Gain insight into your health when you trust the experienced team at Johnston Health for positron emission tomography/computed tomography (PET/CT). At our convenient location in Smithfield, you’ll receive imaging services that follow high standards for safety and deliver accurate results.
What is a PET/CT Scan?
A PET/CT scan uses nuclear medicine and computed tomography to check the health and function of your organs and tissues. It creates detailed images of activity in your body using:
- Special computer and camera
- Radiotracers, which are small, safe amounts of radioactive material
Why It’s Done
Your doctor may recommend a PET/CT scan to check for signs of a health problem in its earliest stages, before other imaging tests may show it. This scan can help your providers measure certain functions in the body, including:
- Blood flow
- Use and storage of blood glucose (sugar) for energy
- Use of oxygen
The scan may also check for signs of:
- Gastrointestinal (digestive) conditions
- Heart disease
- Neurological (brain, spine, and nerve) disorders
- Problems that affect the endocrine system, which includes the glands that make hormones
During the scan, if your provider identifies a health problem, they may be able to check how well you respond to treatment right away.
What to Expect
Your appointment will take place on a Saturday. When you arrive, you may change into a gown.
A nurse or technician will give you the radiotracer through an injection. You’ll rest for up to 90 minutes as the radiotracer travels through your body.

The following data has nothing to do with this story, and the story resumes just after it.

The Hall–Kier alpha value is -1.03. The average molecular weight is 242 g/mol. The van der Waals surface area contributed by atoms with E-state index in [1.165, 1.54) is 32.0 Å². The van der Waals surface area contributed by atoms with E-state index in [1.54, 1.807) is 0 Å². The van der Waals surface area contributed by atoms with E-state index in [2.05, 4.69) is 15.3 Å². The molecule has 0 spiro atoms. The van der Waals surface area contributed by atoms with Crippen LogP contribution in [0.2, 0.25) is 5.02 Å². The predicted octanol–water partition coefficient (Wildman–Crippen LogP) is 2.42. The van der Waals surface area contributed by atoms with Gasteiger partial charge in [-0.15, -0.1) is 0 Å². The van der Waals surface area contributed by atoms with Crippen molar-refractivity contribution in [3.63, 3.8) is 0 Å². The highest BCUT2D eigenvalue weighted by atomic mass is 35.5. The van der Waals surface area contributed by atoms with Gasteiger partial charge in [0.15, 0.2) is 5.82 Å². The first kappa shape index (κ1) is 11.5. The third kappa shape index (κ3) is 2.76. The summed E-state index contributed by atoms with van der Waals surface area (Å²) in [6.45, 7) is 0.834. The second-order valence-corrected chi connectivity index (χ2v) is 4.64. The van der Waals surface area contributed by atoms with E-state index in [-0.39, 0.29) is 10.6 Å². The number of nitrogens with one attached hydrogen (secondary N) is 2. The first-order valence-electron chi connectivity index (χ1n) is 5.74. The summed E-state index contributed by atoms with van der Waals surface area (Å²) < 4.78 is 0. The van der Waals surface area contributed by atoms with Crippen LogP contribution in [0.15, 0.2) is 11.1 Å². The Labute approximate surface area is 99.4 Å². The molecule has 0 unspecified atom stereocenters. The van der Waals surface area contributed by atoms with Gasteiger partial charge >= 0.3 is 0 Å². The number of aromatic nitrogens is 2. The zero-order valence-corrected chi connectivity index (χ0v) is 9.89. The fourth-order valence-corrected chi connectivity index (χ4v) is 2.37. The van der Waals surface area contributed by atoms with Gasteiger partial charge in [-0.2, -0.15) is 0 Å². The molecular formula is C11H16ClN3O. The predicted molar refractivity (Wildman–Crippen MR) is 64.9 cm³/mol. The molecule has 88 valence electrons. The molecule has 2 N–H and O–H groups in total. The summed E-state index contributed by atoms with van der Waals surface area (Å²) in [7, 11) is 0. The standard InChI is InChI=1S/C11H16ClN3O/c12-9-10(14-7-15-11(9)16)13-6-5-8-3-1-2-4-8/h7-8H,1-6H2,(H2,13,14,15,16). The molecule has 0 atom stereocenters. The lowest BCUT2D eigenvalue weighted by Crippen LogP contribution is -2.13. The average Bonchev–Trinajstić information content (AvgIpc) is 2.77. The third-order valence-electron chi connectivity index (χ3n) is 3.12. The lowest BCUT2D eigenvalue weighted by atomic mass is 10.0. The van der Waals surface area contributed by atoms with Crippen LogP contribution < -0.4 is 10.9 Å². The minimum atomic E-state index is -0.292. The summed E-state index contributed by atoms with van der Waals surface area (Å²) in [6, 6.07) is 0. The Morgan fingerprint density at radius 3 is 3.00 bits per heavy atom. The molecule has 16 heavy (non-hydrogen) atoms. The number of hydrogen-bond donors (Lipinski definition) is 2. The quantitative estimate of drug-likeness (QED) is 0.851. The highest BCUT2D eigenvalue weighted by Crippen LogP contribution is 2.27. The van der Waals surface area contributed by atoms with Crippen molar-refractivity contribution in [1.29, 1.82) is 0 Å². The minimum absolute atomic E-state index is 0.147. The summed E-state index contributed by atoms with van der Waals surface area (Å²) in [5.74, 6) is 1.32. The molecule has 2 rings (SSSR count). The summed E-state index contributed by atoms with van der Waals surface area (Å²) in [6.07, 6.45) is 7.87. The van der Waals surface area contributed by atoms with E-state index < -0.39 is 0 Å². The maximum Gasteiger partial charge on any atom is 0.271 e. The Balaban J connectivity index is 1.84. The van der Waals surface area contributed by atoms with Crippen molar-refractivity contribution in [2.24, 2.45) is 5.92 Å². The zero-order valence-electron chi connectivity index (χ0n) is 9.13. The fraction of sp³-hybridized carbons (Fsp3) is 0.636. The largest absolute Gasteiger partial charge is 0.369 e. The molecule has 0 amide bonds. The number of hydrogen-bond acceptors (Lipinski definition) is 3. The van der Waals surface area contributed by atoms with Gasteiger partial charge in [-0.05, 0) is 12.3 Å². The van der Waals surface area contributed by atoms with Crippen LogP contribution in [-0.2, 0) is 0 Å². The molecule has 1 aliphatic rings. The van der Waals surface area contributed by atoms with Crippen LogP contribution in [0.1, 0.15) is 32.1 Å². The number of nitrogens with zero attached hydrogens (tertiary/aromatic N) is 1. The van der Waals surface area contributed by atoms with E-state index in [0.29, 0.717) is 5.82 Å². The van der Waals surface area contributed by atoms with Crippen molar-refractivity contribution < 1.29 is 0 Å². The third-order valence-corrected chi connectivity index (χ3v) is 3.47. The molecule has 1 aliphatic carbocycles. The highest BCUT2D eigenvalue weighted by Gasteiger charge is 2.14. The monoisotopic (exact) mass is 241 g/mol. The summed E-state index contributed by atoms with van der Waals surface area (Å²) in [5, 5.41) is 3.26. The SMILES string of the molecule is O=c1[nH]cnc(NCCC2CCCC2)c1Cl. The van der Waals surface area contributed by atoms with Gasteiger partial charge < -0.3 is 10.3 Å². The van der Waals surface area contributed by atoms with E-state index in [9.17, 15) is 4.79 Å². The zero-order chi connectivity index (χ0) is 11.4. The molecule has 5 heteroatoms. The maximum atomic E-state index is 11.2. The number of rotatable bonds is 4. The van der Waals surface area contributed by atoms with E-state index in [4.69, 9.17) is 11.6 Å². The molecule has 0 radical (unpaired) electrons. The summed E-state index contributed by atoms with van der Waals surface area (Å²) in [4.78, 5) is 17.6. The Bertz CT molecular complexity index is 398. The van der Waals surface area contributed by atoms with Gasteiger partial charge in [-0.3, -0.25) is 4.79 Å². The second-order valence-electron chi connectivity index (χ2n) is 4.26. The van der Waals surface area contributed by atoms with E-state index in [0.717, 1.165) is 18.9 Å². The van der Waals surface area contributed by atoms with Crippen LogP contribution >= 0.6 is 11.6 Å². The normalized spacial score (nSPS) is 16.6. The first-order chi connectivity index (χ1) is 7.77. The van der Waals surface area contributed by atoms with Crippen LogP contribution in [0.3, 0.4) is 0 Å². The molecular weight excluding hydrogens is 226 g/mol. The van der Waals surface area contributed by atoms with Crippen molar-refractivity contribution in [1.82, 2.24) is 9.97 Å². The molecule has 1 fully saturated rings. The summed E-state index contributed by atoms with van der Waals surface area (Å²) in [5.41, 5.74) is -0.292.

Next, you’ll receive a CT scan, which takes no more than a few minutes. Then, you’ll move to a table for the PET exam. The table passes slowly through an imaging scanner over a period of 20–45 minutes. The scanner shows the radiotracer in the part of the body where you may have a health condition.
After the full exam, you’ll be able to go home and do your normal activities.
How to Prepare
Follow your provider’s instructions to get ready for your PET/CT scan. Tell our staff:
- About your medical history, including any recent or current illnesses
- If you may be pregnant or you’re breastfeeding
- What medications you take
In the day or hours before your scan, you may need to avoid eating and drinking. On the day of your appointment, wear loose and comfortable clothing. Do not wear jewelry.
A radiologist will review your images and send a report to your doctor who ordered the test. Expect a phone call from your doctor’s office to discuss the results and next steps.
To check your results in our secure, online patient portal, visit My UNC Chart.